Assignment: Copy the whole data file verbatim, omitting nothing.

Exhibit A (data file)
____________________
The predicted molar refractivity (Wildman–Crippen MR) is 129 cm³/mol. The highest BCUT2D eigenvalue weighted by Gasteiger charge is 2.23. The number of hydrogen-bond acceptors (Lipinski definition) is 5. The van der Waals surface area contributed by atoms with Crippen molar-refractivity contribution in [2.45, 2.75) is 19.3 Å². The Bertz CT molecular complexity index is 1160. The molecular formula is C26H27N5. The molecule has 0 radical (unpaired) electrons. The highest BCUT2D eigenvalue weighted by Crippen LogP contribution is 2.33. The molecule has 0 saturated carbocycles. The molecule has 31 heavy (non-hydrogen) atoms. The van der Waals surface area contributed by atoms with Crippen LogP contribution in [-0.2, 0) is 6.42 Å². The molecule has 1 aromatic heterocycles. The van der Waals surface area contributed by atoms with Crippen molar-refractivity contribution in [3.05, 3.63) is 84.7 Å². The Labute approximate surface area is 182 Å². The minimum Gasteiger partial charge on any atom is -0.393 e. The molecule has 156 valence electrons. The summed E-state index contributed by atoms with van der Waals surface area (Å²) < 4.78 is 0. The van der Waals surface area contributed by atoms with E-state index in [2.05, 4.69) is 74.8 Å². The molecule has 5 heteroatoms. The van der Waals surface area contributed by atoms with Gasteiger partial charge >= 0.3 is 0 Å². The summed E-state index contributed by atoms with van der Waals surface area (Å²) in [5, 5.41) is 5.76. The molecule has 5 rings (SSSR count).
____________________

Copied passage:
The predicted molar refractivity (Wildman–Crippen MR) is 129 cm³/mol. The highest BCUT2D eigenvalue weighted by Gasteiger charge is 2.23. The number of hydrogen-bond acceptors (Lipinski definition) is 5. The van der Waals surface area contributed by atoms with Crippen molar-refractivity contribution in [2.45, 2.75) is 19.3 Å². The Bertz CT molecular complexity index is 1160. The molecular formula is C26H27N5. The molecule has 0 radical (unpaired) electrons. The highest BCUT2D eigenvalue weighted by Crippen LogP contribution is 2.33. The molecule has 0 saturated carbocycles. The molecule has 31 heavy (non-hydrogen) atoms. The van der Waals surface area contributed by atoms with Crippen LogP contribution in [-0.2, 0) is 6.42 Å². The molecule has 1 aromatic heterocycles. The van der Waals surface area contributed by atoms with Crippen molar-refractivity contribution in [3.05, 3.63) is 84.7 Å². The Labute approximate surface area is 182 Å². The minimum Gasteiger partial charge on any atom is -0.393 e. The molecule has 156 valence electrons. The summed E-state index contributed by atoms with van der Waals surface area (Å²) < 4.78 is 0. The van der Waals surface area contributed by atoms with E-state index in [2.05, 4.69) is 74.8 Å². The molecule has 5 heteroatoms. The van der Waals surface area contributed by atoms with Gasteiger partial charge >= 0.3 is 0 Å². The summed E-state index contributed by atoms with van der Waals surface area (Å²) in [5, 5.41) is 5.76. The molecule has 5 rings (SSSR count).